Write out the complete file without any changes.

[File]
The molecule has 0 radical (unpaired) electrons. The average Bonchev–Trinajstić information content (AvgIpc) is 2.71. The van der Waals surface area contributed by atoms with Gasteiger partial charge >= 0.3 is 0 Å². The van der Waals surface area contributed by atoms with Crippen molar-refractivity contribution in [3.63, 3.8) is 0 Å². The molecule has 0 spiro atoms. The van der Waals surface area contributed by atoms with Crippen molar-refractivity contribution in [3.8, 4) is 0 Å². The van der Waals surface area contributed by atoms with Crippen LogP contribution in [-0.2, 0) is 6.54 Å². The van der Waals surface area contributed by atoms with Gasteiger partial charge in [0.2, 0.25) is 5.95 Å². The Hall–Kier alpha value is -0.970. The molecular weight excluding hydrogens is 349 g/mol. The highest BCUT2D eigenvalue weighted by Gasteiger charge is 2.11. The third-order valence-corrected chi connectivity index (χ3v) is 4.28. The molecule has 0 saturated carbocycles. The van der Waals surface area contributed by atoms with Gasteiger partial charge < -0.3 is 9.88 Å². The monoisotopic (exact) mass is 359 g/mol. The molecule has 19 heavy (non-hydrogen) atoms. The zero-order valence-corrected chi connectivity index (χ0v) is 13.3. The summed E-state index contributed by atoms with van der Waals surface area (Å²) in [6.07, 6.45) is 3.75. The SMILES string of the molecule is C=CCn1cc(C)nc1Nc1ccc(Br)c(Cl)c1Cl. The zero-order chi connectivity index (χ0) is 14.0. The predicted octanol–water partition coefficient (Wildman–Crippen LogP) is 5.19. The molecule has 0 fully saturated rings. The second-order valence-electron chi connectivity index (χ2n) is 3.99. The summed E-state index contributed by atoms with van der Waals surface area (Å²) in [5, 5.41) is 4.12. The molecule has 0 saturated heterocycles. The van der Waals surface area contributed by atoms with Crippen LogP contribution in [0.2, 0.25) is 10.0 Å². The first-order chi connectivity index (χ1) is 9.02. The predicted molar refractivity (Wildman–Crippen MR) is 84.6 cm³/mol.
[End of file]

The molecule has 0 radical (unpaired) electrons. The average Bonchev–Trinajstić information content (AvgIpc) is 2.71. The van der Waals surface area contributed by atoms with Gasteiger partial charge >= 0.3 is 0 Å². The van der Waals surface area contributed by atoms with Crippen molar-refractivity contribution in [3.63, 3.8) is 0 Å². The molecule has 0 spiro atoms. The van der Waals surface area contributed by atoms with Crippen molar-refractivity contribution in [3.8, 4) is 0 Å². The van der Waals surface area contributed by atoms with Crippen LogP contribution in [-0.2, 0) is 6.54 Å². The van der Waals surface area contributed by atoms with Gasteiger partial charge in [0.2, 0.25) is 5.95 Å². The Hall–Kier alpha value is -0.970. The molecular weight excluding hydrogens is 349 g/mol. The highest BCUT2D eigenvalue weighted by Gasteiger charge is 2.11. The third-order valence-corrected chi connectivity index (χ3v) is 4.28. The molecule has 0 saturated carbocycles. The van der Waals surface area contributed by atoms with Gasteiger partial charge < -0.3 is 9.88 Å². The monoisotopic (exact) mass is 359 g/mol. The molecule has 19 heavy (non-hydrogen) atoms. The zero-order valence-corrected chi connectivity index (χ0v) is 13.3. The summed E-state index contributed by atoms with van der Waals surface area (Å²) in [6.07, 6.45) is 3.75. The SMILES string of the molecule is C=CCn1cc(C)nc1Nc1ccc(Br)c(Cl)c1Cl. The zero-order chi connectivity index (χ0) is 14.0. The predicted octanol–water partition coefficient (Wildman–Crippen LogP) is 5.19. The molecule has 0 fully saturated rings. The second-order valence-electron chi connectivity index (χ2n) is 3.99. The summed E-state index contributed by atoms with van der Waals surface area (Å²) in [5, 5.41) is 4.12. The molecule has 0 saturated heterocycles. The van der Waals surface area contributed by atoms with Crippen LogP contribution in [0.2, 0.25) is 10.0 Å². The first-order chi connectivity index (χ1) is 9.02. The predicted molar refractivity (Wildman–Crippen MR) is 84.6 cm³/mol.